The Purdue OWL
The Purdue Online Writing Lab, http://owl.english.purdue.edu/, is perhaps a bit off target for legal writing purposes, but its sections on mechanics, grammar and punctuation are clear, organized and thorough. OWL, as it is also known, seems geared to students, and perhaps it’s more useful for fixing already-identified writing problems. For example, if I needed to know whether “a dozen eggs” is singular or plural, I would probably search elsewhere (the answer: it depends). But if, for example, I recognized that my writing lacked effective transitions, this site could be a good resource because of its clear instructional materials and many examples.
OWL has some other valuable content, like tips about visual rhetoric, extensive excerpts from the MLA Style Manual, and resume and cover letter advice. The resume and cover letter section provides lots of free advice, including lists of effective active verbs and tips for design and typeface.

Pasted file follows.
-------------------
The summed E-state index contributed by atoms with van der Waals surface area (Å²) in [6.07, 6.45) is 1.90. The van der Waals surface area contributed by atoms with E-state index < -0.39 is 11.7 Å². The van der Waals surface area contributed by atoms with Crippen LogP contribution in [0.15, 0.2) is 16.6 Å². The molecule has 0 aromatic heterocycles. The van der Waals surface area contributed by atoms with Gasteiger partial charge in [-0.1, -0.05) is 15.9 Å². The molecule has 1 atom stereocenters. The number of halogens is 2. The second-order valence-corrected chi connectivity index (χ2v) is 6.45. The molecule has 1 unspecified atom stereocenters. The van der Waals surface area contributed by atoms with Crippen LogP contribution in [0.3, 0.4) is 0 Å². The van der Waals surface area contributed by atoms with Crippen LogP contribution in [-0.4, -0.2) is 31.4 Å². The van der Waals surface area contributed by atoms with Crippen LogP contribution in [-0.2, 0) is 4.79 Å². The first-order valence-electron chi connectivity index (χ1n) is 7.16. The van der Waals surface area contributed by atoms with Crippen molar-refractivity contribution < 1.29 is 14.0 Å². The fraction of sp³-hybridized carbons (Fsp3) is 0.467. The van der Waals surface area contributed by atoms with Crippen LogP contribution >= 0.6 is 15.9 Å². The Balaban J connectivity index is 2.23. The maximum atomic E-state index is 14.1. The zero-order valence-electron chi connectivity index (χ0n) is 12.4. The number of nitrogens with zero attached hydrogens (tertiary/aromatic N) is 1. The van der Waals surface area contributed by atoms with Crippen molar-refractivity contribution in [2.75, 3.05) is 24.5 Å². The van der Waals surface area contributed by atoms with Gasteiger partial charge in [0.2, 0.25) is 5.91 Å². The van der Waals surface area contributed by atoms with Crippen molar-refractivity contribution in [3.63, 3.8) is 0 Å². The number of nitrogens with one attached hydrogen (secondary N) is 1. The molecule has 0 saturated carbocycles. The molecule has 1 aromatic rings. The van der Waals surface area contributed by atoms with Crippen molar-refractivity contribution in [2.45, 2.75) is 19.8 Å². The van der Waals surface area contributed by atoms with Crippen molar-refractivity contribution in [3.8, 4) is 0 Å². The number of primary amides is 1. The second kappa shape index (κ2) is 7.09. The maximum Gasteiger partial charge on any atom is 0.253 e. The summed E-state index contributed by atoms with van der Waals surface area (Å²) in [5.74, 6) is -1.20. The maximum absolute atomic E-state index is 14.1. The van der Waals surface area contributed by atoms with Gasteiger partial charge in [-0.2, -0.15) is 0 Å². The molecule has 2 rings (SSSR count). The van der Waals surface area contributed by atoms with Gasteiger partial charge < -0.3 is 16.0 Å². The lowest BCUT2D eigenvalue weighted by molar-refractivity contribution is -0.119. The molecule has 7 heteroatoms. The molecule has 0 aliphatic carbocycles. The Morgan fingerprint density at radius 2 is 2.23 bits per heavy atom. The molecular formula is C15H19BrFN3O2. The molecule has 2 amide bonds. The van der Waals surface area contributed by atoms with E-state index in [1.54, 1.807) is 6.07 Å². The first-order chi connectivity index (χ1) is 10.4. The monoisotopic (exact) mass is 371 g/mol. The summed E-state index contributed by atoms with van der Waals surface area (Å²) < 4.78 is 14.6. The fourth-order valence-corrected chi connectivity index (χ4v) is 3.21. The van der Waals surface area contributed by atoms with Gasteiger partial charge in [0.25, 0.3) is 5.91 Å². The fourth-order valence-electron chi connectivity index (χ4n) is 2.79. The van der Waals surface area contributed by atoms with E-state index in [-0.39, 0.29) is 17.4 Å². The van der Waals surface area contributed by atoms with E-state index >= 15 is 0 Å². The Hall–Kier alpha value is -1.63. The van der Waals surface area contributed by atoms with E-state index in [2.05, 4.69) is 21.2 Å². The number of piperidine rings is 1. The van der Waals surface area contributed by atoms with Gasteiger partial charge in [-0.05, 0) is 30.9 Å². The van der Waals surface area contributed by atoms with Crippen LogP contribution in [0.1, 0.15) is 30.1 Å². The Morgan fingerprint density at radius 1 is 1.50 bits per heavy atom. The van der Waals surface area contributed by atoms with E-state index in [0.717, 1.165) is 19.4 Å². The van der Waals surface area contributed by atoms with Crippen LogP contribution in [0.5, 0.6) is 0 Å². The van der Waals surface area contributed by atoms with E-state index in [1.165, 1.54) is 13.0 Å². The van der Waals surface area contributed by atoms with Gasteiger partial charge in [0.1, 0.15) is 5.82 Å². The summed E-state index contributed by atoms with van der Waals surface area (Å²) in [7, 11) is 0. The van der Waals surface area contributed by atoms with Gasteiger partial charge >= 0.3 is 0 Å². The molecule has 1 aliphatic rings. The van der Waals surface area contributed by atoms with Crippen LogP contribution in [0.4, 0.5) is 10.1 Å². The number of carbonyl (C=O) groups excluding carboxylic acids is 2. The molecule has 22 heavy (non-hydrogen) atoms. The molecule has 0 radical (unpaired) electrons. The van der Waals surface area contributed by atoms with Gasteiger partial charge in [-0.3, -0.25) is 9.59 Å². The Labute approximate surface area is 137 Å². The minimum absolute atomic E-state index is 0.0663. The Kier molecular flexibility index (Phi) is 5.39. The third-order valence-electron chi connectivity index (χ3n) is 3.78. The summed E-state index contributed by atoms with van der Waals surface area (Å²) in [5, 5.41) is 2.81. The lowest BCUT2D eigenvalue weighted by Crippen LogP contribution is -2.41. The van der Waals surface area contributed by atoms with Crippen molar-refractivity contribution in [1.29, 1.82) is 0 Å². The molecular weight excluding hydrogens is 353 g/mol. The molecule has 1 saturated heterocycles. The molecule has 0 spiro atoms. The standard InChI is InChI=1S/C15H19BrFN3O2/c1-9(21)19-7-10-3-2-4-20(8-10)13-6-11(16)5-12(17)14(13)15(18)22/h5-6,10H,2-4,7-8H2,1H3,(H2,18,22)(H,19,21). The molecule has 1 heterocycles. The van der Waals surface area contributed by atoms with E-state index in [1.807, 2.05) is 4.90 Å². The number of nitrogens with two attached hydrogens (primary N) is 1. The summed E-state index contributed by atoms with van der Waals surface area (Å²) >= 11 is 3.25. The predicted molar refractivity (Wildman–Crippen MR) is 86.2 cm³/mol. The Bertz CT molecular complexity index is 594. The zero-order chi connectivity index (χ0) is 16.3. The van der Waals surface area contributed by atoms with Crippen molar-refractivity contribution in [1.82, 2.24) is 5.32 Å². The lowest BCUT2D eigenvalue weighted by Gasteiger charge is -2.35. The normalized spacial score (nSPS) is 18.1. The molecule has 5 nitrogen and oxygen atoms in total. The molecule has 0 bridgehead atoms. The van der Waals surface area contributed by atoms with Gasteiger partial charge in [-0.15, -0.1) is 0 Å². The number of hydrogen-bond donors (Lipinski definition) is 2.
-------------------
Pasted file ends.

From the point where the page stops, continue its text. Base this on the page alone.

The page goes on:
The Writer’s Handbook from the University of Wisconsin – Madison
If you are seeking suggestions about style and editing, the University of Wisconsin Writing Center’s Writer’s Handbook, http://writing.wisc.edu/Handbook, might be useful. This online handbook includes simple tips to improve your writing, suggestions for your writing process, and the elements of proper grammar and punctuation. Explanations are clear enough, but like any true grammar guide, it tends to get heavy on the grammatical jargon.
While the grammar sections are a helpful reference, I particularly like the tips to improve writing. Once you hit the editing and proofing stage of writing, read through the Writing Center’s nine methods for achieving clear, concise sentences. One of the simplest tips is to avoid constructions like it is and there are (interestingly called “expletives”). Expletive construction obfuscates the subject and rarely improves a sentence.
Search your writing for sentences that begin with it is and there are and rephrase. For example, “it is” serves no purpose in the following sentence: “It is probable that a jury will find him guilty.” A slightly rephrased sentence says the same thing with fewer words and places the emphasis back on the subject — the jury: “A jury will probably find him guilty.” Working through each of the site’s tips on conciseness with a draft in hand will help you reduce verbal clutter.